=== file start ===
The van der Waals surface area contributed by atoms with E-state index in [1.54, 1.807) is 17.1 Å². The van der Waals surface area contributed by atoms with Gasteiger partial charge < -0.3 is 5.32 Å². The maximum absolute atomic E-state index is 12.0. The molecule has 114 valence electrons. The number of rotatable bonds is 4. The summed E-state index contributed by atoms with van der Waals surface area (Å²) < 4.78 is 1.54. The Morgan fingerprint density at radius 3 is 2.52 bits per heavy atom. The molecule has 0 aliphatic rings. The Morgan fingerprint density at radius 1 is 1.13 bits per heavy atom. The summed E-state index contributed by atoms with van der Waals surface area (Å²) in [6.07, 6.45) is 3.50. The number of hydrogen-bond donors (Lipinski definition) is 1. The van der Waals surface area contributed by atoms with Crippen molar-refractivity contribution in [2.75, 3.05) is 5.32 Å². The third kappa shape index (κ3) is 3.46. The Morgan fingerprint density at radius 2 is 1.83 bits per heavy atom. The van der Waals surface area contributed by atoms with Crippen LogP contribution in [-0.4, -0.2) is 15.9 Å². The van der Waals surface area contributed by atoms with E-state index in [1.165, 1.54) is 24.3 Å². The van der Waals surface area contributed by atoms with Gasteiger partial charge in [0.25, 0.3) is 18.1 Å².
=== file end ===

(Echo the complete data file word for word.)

The van der Waals surface area contributed by atoms with E-state index in [1.54, 1.807) is 17.1 Å². The van der Waals surface area contributed by atoms with Gasteiger partial charge < -0.3 is 5.32 Å². The maximum absolute atomic E-state index is 12.0. The molecule has 114 valence electrons. The number of rotatable bonds is 4. The summed E-state index contributed by atoms with van der Waals surface area (Å²) < 4.78 is 1.54. The Morgan fingerprint density at radius 3 is 2.52 bits per heavy atom. The molecule has 0 aliphatic rings. The Morgan fingerprint density at radius 1 is 1.13 bits per heavy atom. The summed E-state index contributed by atoms with van der Waals surface area (Å²) in [6.07, 6.45) is 3.50. The number of hydrogen-bond donors (Lipinski definition) is 1. The van der Waals surface area contributed by atoms with Crippen molar-refractivity contribution in [2.75, 3.05) is 5.32 Å². The third kappa shape index (κ3) is 3.46. The Morgan fingerprint density at radius 2 is 1.83 bits per heavy atom. The van der Waals surface area contributed by atoms with Crippen LogP contribution in [-0.4, -0.2) is 15.9 Å². The van der Waals surface area contributed by atoms with E-state index in [1.165, 1.54) is 24.3 Å². The van der Waals surface area contributed by atoms with Gasteiger partial charge in [0.25, 0.3) is 18.1 Å².